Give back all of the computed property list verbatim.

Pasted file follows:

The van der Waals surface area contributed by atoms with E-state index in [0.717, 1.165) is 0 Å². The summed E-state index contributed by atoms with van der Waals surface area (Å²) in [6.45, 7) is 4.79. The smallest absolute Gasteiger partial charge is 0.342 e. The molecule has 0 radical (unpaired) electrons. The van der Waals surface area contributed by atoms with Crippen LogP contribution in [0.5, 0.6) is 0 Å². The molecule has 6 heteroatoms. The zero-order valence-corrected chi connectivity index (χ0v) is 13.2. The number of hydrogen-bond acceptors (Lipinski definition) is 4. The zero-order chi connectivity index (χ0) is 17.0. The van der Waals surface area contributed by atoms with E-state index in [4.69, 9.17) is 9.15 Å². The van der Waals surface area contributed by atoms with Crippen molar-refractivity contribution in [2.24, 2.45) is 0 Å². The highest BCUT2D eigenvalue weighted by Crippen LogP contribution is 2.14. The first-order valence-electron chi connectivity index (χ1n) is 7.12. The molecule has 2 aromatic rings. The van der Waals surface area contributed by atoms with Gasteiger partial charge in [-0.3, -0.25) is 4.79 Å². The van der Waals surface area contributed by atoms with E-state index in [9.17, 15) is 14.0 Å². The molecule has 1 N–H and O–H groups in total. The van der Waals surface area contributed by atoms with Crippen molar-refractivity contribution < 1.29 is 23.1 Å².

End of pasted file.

The van der Waals surface area contributed by atoms with E-state index in [0.717, 1.165) is 0 Å². The summed E-state index contributed by atoms with van der Waals surface area (Å²) in [6.45, 7) is 4.79. The smallest absolute Gasteiger partial charge is 0.342 e. The molecule has 0 radical (unpaired) electrons. The van der Waals surface area contributed by atoms with Crippen LogP contribution in [0.5, 0.6) is 0 Å². The molecule has 6 heteroatoms. The zero-order valence-corrected chi connectivity index (χ0v) is 13.2. The number of hydrogen-bond acceptors (Lipinski definition) is 4. The zero-order chi connectivity index (χ0) is 17.0. The van der Waals surface area contributed by atoms with E-state index in [4.69, 9.17) is 9.15 Å². The van der Waals surface area contributed by atoms with Crippen molar-refractivity contribution in [2.24, 2.45) is 0 Å². The highest BCUT2D eigenvalue weighted by Crippen LogP contribution is 2.14. The first-order valence-electron chi connectivity index (χ1n) is 7.12. The molecule has 2 aromatic rings. The van der Waals surface area contributed by atoms with Gasteiger partial charge in [-0.3, -0.25) is 4.79 Å². The van der Waals surface area contributed by atoms with E-state index in [9.17, 15) is 14.0 Å². The molecule has 1 N–H and O–H groups in total. The van der Waals surface area contributed by atoms with Crippen molar-refractivity contribution < 1.29 is 23.1 Å².